Phones, Photography, and The Moment

How incredible is it that we can take photos with our phones? It wasn't that long ago that we couldn't do that – couldn't even look at photos on a phone either. At one point back then I had an early digital camera. It was kind of like carrying a brick. While not having to carry a bunch of rolls of film on me seemed freeing, it was still a conscious decision to bring that camera out with me. During a four month period of living in England I took a lot of photos with that "brick." And from them I picked out my favorite 600 photos to print out.

600.

London Photos by Kristin Serna

Two of Six-hundred

I can only imagine how many there would have been if I could have taken photographs with my phone too. Today we usually have some sort of device on us at any time that can capture a moment. We can look at it immediately and decide if we're good with that one or we'd like to try again. And then we can carry those photos with us nearly anywhere we go.

But it's not perfect. It's easy to miss a moment because we couldn't pull out the phone fast enough. It's easy for the shot to be blurry because the screen wasn't responding when we pushed the button. And it's so easy to miss out on enjoying the moment because your focus was elsewhere.

The last one is something I still struggle with sometimes. But it can be really amazing to just sit still and experience the sunset, instead of fussing with settings and watching it through a lens but not really seeing it. In a world of rushing about, you can choose to feel the air cool and the sky get painted with reds and oranges and be in awe of the whole thing.

So I understand why so many people want to just take photos of their loved ones with their phones. They're right there. They're doing something cute. So you just take a photo. And I encourage you to do that. But remember, when you've taken 300 shots of those dear to you, one of your subjects is near tears, you can't be in the photo, and you're getting stressed out and have no idea how you'll narrow those photos down to find the best one – there's another way.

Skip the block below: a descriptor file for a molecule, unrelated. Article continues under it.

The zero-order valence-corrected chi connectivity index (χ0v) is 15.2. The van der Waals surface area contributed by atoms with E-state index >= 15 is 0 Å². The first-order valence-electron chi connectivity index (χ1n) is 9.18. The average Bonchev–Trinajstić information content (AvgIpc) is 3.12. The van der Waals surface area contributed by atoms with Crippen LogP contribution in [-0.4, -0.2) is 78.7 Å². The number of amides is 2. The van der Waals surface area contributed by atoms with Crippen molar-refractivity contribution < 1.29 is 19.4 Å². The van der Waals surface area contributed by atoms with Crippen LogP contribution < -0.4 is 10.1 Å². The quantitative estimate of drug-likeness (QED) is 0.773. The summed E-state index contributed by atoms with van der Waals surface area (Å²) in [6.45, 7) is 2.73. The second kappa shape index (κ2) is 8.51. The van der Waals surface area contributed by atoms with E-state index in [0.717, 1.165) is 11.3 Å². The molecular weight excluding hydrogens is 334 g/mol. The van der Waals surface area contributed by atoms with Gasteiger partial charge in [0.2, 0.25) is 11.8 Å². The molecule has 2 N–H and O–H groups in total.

You can be a part of that moment (whether it means being in a photo or not) and only focus on enjoying it. You can spend time with someone you love. Hear their laugh. Feel the warmth of their skin. See them for who they really are. That's what I'm here for – to  document the moment for you. And then when you look at those images on your wall, in the frame next to your bed, or even on your phone – you can relive those warm fuzzy feelings all over again. Those memories get to be yours forever.

So please keep documenting the most important people in your life with whatever camera you have. But don't forget to call me in every once in a while to help you capture some moments of your life. It all moves by so quickly. Take some time to enjoy it too.

©2014 Kristin Serna These are my words and my photos. This post should not be republished without my permission. Cheers.

©2014 Kristin Serna These are my words and my photos. This post should not be republished without my permission. Cheers.